“The whole life of the individual is nothing but the process of giving birth to himself; indeed, we should be fully born, when we die.”
“Every advance of intellect beyond the ordinary measure,” Schopenhauer wrote in examining the relationship between genius and insanity, “disposes to madness.” But could what is true of the individual also be true of society — could it be that the more so-called progress polishes our collective pride and the more intellectually advanced human civilization becomes, the more it risks madness? And, if so, what is the proper corrective to restore our collective sanity?
Fifteen years after his inquiry into why totalitarian regimes rise in Escape from Freedom, Fromm examines the promise and foibles of modern democracy, focusing on its central pitfall of alienation and the means to attaining its full potential — the idea that “progress can only occur when changes are made simultaneously in the economic, socio-political and cultural spheres; that any progress restricted to one sphere is destructive to progress in all spheres.”
Two decades before his elegant case for setting ourselves free from the chains of our culture, Fromm weighs the validity of our core assumption about our collective state:
Nothing is more common than the idea that we, the people living in the Western world of the twentieth century, are eminently sane. Even the fact that a great number of individuals in our midst suffer from more or less severe forms of mental illness produces little doubt with respect to the general standard of our mental health. We are sure that by introducing better methods of mental hygiene we shall improve still further the state of our mental health, and as far as individual mental disturbances are concerned, we look at them as strictly individual incidents, perhaps with some amazement that so many of these incidents should occur in a culture which is supposedly so sane.
Can we be so sure that we are not deceiving ourselves? Many an inmate of an insane asylum is convinced that everybody else is crazy, except himself.
Fromm notes that while modernity has increased the material wealth and comfort of the human race, it has also wrought major wars that killed millions, during which “every participant firmly believed that he was fighting in his self-defense, for his honor, or that he was backed up by God.” In a sentiment of chilling pertinence today, after more than half a century of alleged progress has drowned us in mind-numbing commercial media and left us to helplessly watch military budgets swell at the expense of funding for the arts and humanities, Fromm writes:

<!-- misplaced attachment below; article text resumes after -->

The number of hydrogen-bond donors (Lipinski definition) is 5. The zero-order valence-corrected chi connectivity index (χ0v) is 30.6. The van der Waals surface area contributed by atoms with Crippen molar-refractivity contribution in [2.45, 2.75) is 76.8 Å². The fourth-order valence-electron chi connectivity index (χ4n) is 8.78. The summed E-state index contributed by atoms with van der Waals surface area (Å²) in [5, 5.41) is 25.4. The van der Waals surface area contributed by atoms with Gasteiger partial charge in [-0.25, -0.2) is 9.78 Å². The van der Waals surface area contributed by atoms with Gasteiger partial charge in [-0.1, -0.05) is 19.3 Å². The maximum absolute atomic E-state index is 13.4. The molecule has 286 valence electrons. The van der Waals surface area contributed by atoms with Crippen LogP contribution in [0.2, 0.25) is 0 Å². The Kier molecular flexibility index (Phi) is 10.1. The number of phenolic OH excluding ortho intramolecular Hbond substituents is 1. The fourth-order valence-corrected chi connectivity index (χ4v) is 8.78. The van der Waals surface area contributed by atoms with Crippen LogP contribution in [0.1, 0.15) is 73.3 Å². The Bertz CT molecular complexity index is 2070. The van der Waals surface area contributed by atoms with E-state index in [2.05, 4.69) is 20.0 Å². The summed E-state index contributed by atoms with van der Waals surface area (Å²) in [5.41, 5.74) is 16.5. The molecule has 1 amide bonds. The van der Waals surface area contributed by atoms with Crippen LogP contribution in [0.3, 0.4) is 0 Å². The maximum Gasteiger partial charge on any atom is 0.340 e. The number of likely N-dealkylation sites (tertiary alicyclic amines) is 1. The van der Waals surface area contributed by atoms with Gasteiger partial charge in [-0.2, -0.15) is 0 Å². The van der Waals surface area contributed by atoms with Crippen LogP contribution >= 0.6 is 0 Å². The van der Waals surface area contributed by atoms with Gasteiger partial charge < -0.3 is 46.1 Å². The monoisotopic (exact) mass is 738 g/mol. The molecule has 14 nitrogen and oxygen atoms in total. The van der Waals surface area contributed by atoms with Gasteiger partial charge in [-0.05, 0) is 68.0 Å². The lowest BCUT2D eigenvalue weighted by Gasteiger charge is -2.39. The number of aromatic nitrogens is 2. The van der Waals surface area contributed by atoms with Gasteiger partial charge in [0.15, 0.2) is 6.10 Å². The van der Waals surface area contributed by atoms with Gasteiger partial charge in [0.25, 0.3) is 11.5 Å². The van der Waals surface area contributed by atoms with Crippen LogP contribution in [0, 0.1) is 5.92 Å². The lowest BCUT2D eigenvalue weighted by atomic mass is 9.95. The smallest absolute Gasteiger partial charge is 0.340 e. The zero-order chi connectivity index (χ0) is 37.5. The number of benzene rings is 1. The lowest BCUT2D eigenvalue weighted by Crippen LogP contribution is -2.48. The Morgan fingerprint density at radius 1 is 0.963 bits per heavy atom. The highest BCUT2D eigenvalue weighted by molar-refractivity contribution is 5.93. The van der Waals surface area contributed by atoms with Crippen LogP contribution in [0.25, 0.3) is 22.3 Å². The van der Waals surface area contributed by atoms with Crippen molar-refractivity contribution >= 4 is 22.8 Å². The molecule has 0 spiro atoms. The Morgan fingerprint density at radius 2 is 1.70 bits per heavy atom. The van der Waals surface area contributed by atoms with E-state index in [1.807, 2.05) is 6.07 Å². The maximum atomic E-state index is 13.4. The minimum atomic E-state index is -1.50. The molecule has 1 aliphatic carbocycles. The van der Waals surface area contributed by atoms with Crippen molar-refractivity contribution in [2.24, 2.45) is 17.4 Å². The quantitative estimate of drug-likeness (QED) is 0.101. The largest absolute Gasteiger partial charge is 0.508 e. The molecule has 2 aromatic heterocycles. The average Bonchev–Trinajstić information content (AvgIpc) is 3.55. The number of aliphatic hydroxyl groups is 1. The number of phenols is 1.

We have a literacy above 90 per cent of the population. We have radio, television, movies, a newspaper a day for everybody. But instead of giving us the best of past and present literature and music, these media of communication, supplemented by advertising, fill the minds of men with the cheapest trash, lacking in any sense of reality, with sadistic phantasies which a halfway cultured person would be embarrassed to entertain even once in a while. But while the mind of everybody, young and old, is thus poisoned, we go on blissfully to see to it that no “immorality” occurs on the screen. Any suggestion that the government should finance the production of movies and radio programs which would enlighten and improve the minds of our people would be met again with indignation and accusations in the name of freedom and idealism.
Less than a decade after the German philosopher Josef Pieper made his beautiful case for why leisure is the basis of culture, Fromm adds:
We have reduced the average working hours to about half what they were one hundred years ago. We today have more free time available than our forefathers dared to dream of. But what has happened? We do not know how to use the newly gained free time; we try to kill the time we have saved, and are glad when another day is over… Society as a whole may be lacking in sanity.
Fromm points out that we can only speak of a “sane” society if we acknowledge that a society can be not sane, which in turn requires a departure from previous theories of sociological relativism postulating that “each society is normal inasmuch as it functions, and that pathology can be defined only in terms of the individual’s lack of adjustment to the ways of life in his society.” Instead, Fromm proposes a model of normative humanism — a redemptive notion that relieves some of our self-blame for feeling like we are going crazy, by acknowledging that society itself, when bedeviled by certain pathologies, can be crazy-making for the individual.
One key source of that tension between sanity and insanity, Fromm argues, is our misconception of “human nature” as a single, static monolith, when in fact the nature of the human experience is varied and dynamic. In a sentiment which Harvard psychologist Daniel Gilbert would echo half a century later in his famous aphorism that “human beings are works in progress that mistakenly think they’re finished,” Fromm writes: